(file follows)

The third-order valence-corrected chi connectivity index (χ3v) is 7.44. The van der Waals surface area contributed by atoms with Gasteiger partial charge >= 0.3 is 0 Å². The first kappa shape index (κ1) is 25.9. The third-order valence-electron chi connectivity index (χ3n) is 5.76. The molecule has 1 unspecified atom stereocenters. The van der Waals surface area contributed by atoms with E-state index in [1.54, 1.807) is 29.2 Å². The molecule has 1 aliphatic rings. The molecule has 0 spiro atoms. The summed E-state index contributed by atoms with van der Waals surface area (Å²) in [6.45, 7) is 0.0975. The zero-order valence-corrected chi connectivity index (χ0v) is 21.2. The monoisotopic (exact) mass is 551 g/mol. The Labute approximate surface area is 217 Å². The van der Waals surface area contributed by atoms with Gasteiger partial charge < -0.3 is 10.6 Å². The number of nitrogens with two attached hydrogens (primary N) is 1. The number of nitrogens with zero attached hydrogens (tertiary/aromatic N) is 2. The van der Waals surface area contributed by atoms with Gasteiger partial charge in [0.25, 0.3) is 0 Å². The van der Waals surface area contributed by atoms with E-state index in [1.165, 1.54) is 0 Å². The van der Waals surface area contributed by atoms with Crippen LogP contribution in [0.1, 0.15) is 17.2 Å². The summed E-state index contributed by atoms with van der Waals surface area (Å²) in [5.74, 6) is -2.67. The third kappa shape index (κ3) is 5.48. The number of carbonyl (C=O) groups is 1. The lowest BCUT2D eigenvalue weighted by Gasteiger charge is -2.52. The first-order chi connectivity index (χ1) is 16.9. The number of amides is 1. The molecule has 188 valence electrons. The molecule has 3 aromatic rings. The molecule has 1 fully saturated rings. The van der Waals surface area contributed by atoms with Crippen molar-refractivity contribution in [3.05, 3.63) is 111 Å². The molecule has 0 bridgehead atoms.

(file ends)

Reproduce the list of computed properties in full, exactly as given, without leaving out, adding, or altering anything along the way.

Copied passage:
The third-order valence-corrected chi connectivity index (χ3v) is 7.44. The van der Waals surface area contributed by atoms with Gasteiger partial charge >= 0.3 is 0 Å². The first kappa shape index (κ1) is 25.9. The third-order valence-electron chi connectivity index (χ3n) is 5.76. The molecule has 1 unspecified atom stereocenters. The van der Waals surface area contributed by atoms with E-state index in [1.54, 1.807) is 29.2 Å². The molecule has 1 aliphatic rings. The molecule has 0 spiro atoms. The summed E-state index contributed by atoms with van der Waals surface area (Å²) in [6.45, 7) is 0.0975. The zero-order valence-corrected chi connectivity index (χ0v) is 21.2. The monoisotopic (exact) mass is 551 g/mol. The Labute approximate surface area is 217 Å². The van der Waals surface area contributed by atoms with Gasteiger partial charge < -0.3 is 10.6 Å². The number of nitrogens with two attached hydrogens (primary N) is 1. The number of nitrogens with zero attached hydrogens (tertiary/aromatic N) is 2. The van der Waals surface area contributed by atoms with Gasteiger partial charge in [0.25, 0.3) is 0 Å². The van der Waals surface area contributed by atoms with E-state index in [1.165, 1.54) is 0 Å². The van der Waals surface area contributed by atoms with Crippen LogP contribution in [0.1, 0.15) is 17.2 Å². The summed E-state index contributed by atoms with van der Waals surface area (Å²) in [5.74, 6) is -2.67. The third kappa shape index (κ3) is 5.48. The number of carbonyl (C=O) groups is 1. The lowest BCUT2D eigenvalue weighted by Gasteiger charge is -2.52. The first-order chi connectivity index (χ1) is 16.9. The number of amides is 1. The molecule has 188 valence electrons. The molecule has 3 aromatic rings. The molecule has 1 fully saturated rings. The van der Waals surface area contributed by atoms with Crippen molar-refractivity contribution in [3.05, 3.63) is 111 Å². The molecule has 0 bridgehead atoms.